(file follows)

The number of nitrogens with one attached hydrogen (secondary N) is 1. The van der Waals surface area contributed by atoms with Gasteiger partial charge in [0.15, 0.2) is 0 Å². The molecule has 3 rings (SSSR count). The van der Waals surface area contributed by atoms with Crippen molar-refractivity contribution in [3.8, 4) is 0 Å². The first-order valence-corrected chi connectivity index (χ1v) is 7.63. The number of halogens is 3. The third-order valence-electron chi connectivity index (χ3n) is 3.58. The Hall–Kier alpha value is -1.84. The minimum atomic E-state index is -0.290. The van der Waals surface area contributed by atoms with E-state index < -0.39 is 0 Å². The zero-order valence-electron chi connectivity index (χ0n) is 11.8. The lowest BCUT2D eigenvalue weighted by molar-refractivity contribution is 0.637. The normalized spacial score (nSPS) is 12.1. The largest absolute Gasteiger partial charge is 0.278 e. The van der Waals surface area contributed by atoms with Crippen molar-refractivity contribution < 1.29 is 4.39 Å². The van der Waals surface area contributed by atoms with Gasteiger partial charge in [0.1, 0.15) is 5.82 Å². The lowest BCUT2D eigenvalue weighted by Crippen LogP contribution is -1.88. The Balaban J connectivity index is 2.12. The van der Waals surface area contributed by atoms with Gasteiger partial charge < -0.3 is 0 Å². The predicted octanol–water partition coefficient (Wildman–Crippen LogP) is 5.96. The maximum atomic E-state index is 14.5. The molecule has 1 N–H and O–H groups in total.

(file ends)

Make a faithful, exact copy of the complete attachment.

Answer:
The number of nitrogens with one attached hydrogen (secondary N) is 1. The van der Waals surface area contributed by atoms with Gasteiger partial charge in [0.15, 0.2) is 0 Å². The molecule has 3 rings (SSSR count). The van der Waals surface area contributed by atoms with Crippen molar-refractivity contribution in [3.8, 4) is 0 Å². The first-order valence-corrected chi connectivity index (χ1v) is 7.63. The number of halogens is 3. The third-order valence-electron chi connectivity index (χ3n) is 3.58. The Hall–Kier alpha value is -1.84. The minimum atomic E-state index is -0.290. The van der Waals surface area contributed by atoms with E-state index < -0.39 is 0 Å². The zero-order valence-electron chi connectivity index (χ0n) is 11.8. The lowest BCUT2D eigenvalue weighted by molar-refractivity contribution is 0.637. The normalized spacial score (nSPS) is 12.1. The largest absolute Gasteiger partial charge is 0.278 e. The van der Waals surface area contributed by atoms with Crippen molar-refractivity contribution < 1.29 is 4.39 Å². The van der Waals surface area contributed by atoms with Gasteiger partial charge in [0.1, 0.15) is 5.82 Å². The lowest BCUT2D eigenvalue weighted by Crippen LogP contribution is -1.88. The Balaban J connectivity index is 2.12. The van der Waals surface area contributed by atoms with Gasteiger partial charge < -0.3 is 0 Å². The predicted octanol–water partition coefficient (Wildman–Crippen LogP) is 5.96. The maximum atomic E-state index is 14.5. The molecule has 1 N–H and O–H groups in total.